This very sharp rise, and the speed of which it took place, put pressure on pension funds to raise cash in a very short time period to recapitalise the LDI funds.  If the cash wasn’t available or transferred across in time, then the investment bank would close out the derivative contracts.  It is certainly the case that some LDI funds reached this point and this meant that hedging exposure was lost. 

It is important to note that whilst pension schemes that invest in pooled LDI funds could see their investment fall to zero, they could not lose more money than they had invested.  However, for larger pension funds that transact directly with investment banks it is certainly the case that their LDI arrangements could have moved into negative net asset value if yields had continued to rise.  

In the scenario that the LDI fund/arrangement has not been able to recapitalise in time, as previously mentioned, the investment bank would close out the contract.  What hasn’t been widely reported is what further action would take place?  The investment bank when acting as a counterparty to the gilt derivative contract does not wish to take a position in the market.  Rather it will manage its balance sheet position by buying gilts in the market.  When the derivative contract is closed, it needs to address the situation that it now has a long position in the gilt market and will need to sell the gilts it holds to bring its trading book back into balance.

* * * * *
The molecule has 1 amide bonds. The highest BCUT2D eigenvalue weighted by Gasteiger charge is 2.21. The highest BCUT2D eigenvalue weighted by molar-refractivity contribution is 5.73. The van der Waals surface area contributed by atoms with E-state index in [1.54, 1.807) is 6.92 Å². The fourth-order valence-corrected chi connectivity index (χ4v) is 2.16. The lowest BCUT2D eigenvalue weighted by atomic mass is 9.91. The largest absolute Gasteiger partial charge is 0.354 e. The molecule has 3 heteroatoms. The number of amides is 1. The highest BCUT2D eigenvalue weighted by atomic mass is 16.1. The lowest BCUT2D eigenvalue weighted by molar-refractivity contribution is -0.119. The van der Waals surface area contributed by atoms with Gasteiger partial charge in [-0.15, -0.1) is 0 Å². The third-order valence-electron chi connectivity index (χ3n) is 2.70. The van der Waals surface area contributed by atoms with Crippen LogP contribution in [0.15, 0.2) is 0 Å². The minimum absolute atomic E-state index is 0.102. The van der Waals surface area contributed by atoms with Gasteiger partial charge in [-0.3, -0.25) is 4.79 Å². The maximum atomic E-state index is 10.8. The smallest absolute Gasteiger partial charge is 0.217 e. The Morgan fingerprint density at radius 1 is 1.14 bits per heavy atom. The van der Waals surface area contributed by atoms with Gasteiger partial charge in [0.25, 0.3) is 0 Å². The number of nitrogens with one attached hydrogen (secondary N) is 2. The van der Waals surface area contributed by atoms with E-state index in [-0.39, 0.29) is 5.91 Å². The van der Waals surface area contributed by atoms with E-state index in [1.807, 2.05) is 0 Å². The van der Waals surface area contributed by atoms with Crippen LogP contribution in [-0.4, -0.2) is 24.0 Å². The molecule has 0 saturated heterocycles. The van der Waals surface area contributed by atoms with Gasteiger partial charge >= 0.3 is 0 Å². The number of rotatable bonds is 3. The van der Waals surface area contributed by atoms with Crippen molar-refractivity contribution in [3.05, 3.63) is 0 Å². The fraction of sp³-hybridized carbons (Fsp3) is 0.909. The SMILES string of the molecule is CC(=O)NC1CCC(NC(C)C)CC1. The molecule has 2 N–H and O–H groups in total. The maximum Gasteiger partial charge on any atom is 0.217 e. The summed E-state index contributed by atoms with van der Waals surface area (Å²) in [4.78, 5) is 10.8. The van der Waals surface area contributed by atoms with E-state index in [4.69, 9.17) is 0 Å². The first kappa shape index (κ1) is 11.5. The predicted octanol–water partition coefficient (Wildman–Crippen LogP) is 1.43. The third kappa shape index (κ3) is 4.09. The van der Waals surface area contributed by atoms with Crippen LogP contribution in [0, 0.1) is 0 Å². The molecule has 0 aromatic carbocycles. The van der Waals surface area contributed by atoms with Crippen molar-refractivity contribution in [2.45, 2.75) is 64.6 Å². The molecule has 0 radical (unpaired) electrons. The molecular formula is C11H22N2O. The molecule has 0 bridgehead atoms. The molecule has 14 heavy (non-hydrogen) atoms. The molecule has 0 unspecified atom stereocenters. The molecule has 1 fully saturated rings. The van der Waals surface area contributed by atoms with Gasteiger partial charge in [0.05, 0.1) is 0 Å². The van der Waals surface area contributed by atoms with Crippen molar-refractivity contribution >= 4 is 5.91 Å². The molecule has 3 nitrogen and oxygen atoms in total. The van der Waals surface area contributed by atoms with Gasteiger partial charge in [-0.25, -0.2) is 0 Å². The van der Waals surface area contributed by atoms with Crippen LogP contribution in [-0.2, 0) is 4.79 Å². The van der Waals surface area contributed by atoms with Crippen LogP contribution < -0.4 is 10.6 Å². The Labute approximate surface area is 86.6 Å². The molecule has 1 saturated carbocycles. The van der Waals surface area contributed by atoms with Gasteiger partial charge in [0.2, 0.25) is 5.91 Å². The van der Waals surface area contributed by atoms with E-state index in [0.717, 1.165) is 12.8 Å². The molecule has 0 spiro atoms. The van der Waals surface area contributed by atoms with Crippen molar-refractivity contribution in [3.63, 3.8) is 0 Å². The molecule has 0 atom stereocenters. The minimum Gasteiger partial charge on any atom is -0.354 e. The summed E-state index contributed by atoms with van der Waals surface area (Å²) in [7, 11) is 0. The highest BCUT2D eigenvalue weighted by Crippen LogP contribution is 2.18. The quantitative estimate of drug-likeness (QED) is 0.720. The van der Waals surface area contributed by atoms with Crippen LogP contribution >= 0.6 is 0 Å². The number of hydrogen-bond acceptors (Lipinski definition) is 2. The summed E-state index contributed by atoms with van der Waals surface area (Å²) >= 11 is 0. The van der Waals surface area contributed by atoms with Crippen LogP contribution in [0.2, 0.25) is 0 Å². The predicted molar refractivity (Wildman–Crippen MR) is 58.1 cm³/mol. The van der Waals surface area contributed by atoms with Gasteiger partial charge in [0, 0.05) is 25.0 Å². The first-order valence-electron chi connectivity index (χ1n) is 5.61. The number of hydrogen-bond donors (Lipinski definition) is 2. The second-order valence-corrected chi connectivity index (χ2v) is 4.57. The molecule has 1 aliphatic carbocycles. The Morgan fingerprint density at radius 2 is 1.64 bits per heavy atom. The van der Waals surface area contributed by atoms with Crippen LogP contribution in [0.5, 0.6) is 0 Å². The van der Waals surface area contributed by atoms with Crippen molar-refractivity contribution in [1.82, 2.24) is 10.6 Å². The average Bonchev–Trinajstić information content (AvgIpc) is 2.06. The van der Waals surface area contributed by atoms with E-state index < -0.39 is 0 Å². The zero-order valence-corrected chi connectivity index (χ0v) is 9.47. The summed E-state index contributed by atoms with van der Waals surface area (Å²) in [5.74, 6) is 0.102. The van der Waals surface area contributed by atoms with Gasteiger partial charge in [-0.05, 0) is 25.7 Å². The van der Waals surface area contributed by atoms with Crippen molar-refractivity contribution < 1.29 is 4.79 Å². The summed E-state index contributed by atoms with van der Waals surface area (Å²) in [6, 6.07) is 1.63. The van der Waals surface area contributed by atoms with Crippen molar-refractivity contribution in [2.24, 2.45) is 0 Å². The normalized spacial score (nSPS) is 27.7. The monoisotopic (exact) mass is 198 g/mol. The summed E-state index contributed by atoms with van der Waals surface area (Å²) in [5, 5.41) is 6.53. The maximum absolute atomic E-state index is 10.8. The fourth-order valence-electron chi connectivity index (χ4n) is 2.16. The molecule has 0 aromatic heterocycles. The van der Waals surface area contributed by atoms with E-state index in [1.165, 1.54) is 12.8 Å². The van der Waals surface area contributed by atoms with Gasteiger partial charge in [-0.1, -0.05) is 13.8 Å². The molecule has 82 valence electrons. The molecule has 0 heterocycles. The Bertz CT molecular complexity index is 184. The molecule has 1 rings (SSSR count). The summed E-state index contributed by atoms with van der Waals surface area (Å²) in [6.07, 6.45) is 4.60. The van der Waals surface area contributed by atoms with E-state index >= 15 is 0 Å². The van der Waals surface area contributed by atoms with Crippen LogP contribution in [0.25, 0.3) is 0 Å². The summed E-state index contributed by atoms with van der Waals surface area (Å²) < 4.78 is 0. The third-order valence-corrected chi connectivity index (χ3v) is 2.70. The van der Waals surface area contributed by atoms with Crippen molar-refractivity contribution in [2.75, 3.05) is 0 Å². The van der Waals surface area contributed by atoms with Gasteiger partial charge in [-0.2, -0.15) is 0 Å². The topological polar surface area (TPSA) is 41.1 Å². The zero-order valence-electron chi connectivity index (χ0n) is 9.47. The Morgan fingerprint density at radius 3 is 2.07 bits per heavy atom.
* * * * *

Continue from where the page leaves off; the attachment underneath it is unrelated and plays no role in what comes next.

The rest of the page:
One of the key reasons the Bank of England decided to intervene in the gilt market was because it was concerned that if gilt yields continued to rise, the derivative contracts within the LDI funds would be closed down and the investment banks that were counterparties to the derivative contracts would have to sell down their vast holdings of gilts that they held to balance their books.  The Bank of England intervention, which had the immediate effect of reducing gilt yields, gave a breathing space for pension funds to sell down assets to provide cash to inject into the LDI funds and reduce their leverage ratios.

Following these events, LDI managers have announced that they will be operating the LDI funds that they manage with lower leverage ratios in the future.  The impact of this is that pension schemes will need to invest more assets in LDI funds if they wish to maintain their target levels of hedging.  It is possible that in due course more detailed guidance will be issued by the pensions regulator regarding the degree of leverage that should operate in relation to LDI funds.

Whilst the solvency of some of the LDI arrangements was threatened by the sharp increase in gilt yields, it is not true to say that the solvency of pension funds was in danger.

Indeed, overall, despite heavy losses on any LDI funds held by pension schemes, the funding position of most pension schemes has improved over the year to date as the increase in gilt yields has led to a fall in liability values greater than that of their asset values.